WARNING: Careless People Operating Equipment

Classics from the Archives

(February 2011) — Got a letter from a dealer in Illinois today. His blunt, to-the-point, no-nonsense approach is emblematic of many equipment dealers and other independent business owners in the Green Industry—and I love it!

Back in January (2011), the Consumer Product Safety Commission (CPSC) issued a recall alert for some Ariens snowthrowers because, in essence, people who shove their hands into the discharge chute while the machine is running could be in jeopardy of, well, having their fingers or hands "injured". The dealer was annoyed by our reporting of the recall because, "what type of (manufacturing) fix could make that safe"? Fair question.

Here's the thing: No matter how hard manufacturers try to make their equipment safe, there is no blade guard or operator presence detector that will prevent a human being from being careless and/or plum dumb. Many dealers offer some kind of "getting started" and/or "safety" training when they sell a machine. That's not fool-proof, either. But it's a good start.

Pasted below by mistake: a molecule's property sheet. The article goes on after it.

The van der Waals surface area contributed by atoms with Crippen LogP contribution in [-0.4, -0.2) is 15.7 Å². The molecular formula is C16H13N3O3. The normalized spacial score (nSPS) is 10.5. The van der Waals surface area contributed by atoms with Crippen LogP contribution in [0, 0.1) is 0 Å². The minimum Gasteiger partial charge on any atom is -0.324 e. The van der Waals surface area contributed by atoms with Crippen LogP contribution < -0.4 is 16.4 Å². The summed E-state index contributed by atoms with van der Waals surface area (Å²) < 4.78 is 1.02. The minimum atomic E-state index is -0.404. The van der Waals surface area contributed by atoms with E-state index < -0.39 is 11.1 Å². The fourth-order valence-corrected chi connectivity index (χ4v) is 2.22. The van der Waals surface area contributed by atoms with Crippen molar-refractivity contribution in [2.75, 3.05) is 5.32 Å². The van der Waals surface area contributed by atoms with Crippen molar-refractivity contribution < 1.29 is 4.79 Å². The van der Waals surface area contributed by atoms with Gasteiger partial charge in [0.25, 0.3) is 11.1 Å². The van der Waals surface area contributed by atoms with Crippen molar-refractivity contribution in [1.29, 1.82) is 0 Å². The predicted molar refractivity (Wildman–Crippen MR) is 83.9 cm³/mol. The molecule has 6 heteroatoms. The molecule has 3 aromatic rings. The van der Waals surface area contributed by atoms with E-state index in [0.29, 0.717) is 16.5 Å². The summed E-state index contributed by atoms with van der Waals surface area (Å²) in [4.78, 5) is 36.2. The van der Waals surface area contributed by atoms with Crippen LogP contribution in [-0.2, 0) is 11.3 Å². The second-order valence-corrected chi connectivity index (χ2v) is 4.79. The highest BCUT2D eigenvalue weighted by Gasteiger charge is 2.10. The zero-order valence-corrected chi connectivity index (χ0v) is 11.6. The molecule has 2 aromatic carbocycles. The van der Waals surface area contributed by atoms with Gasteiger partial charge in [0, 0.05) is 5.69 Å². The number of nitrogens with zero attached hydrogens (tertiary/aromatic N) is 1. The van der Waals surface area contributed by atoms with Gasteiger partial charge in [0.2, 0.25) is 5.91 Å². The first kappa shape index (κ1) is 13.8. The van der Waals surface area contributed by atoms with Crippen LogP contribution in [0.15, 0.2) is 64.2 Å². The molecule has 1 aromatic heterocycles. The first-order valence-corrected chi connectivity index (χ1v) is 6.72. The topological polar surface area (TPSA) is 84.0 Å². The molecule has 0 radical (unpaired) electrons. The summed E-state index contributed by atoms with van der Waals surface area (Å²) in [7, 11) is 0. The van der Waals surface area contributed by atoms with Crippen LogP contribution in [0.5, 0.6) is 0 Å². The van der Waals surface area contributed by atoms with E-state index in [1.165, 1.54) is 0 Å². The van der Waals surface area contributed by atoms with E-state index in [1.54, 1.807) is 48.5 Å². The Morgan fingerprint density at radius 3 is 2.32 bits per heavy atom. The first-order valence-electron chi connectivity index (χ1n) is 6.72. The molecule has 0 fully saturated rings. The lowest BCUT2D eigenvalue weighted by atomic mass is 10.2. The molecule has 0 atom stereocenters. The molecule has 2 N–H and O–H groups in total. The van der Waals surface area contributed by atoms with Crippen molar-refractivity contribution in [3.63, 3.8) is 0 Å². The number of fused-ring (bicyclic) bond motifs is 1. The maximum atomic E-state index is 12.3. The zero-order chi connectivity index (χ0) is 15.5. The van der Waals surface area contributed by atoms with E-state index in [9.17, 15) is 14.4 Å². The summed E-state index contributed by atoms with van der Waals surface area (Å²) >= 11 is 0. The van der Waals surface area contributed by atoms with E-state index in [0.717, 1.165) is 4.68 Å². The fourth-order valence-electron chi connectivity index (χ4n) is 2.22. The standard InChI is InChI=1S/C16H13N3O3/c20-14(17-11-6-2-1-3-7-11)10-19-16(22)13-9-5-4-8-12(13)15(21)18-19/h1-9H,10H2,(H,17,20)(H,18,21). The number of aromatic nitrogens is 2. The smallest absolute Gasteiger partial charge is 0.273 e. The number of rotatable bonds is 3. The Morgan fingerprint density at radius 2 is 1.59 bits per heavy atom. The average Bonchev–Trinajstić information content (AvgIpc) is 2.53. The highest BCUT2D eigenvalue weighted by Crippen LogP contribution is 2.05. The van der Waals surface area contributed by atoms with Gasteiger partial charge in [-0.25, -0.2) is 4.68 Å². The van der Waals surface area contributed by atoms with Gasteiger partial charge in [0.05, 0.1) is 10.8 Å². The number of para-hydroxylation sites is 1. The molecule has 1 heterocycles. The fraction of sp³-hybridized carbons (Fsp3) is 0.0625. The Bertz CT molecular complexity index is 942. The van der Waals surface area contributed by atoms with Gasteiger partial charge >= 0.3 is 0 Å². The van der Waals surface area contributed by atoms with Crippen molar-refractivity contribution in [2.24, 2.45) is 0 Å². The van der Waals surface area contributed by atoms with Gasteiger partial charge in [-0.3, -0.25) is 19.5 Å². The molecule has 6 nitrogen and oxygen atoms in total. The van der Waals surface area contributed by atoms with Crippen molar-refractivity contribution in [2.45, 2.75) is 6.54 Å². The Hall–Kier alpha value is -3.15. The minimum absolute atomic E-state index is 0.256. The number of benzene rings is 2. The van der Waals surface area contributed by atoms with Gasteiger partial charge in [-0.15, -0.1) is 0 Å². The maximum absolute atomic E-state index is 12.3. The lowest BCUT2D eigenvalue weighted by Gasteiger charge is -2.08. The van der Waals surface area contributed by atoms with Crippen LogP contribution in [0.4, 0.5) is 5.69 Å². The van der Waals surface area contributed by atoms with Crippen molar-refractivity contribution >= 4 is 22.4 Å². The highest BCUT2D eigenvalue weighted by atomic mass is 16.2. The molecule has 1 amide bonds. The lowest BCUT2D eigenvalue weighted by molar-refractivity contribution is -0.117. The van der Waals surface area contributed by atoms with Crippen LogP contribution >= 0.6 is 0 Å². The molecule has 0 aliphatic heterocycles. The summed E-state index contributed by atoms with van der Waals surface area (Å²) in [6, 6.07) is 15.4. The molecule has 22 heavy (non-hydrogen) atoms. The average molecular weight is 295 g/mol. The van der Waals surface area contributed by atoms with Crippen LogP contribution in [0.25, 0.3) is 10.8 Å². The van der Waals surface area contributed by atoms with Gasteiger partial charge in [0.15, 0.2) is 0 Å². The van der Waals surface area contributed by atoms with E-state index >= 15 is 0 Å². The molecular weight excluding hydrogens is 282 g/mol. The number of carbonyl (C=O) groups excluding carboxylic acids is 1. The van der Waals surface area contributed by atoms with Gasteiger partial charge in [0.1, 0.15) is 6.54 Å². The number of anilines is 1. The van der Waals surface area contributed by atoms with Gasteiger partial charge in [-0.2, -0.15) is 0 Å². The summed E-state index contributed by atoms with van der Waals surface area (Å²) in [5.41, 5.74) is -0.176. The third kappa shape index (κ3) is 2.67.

We live in an increasingly fast-paced environment where people are inundated with more and more communications every day, and people have shorter and shorter attention spans. We also live in a sue-happy society (look at the Toyota fiasco and the lawnmower horsepower class action) of recent years.

I admire most of the Green Industry Pros I meet because they are good, honest people who've built lives for themselves by working extremely hard at what they love to do. GIPs, by and large, are the exact opposite of the "I spilled hot coffee on my lap so now I'm going to sue the person who handed me the hot coffee" type of person. The U.S. and U.S. economy need more GIP-type of people. But in the meantime, there are millions of Americans who don't see a problem with ramming their hands in a snowthrower discharge chute while said snowthrower is running. Perhaps Santa will bring them some common sense this Christmas.

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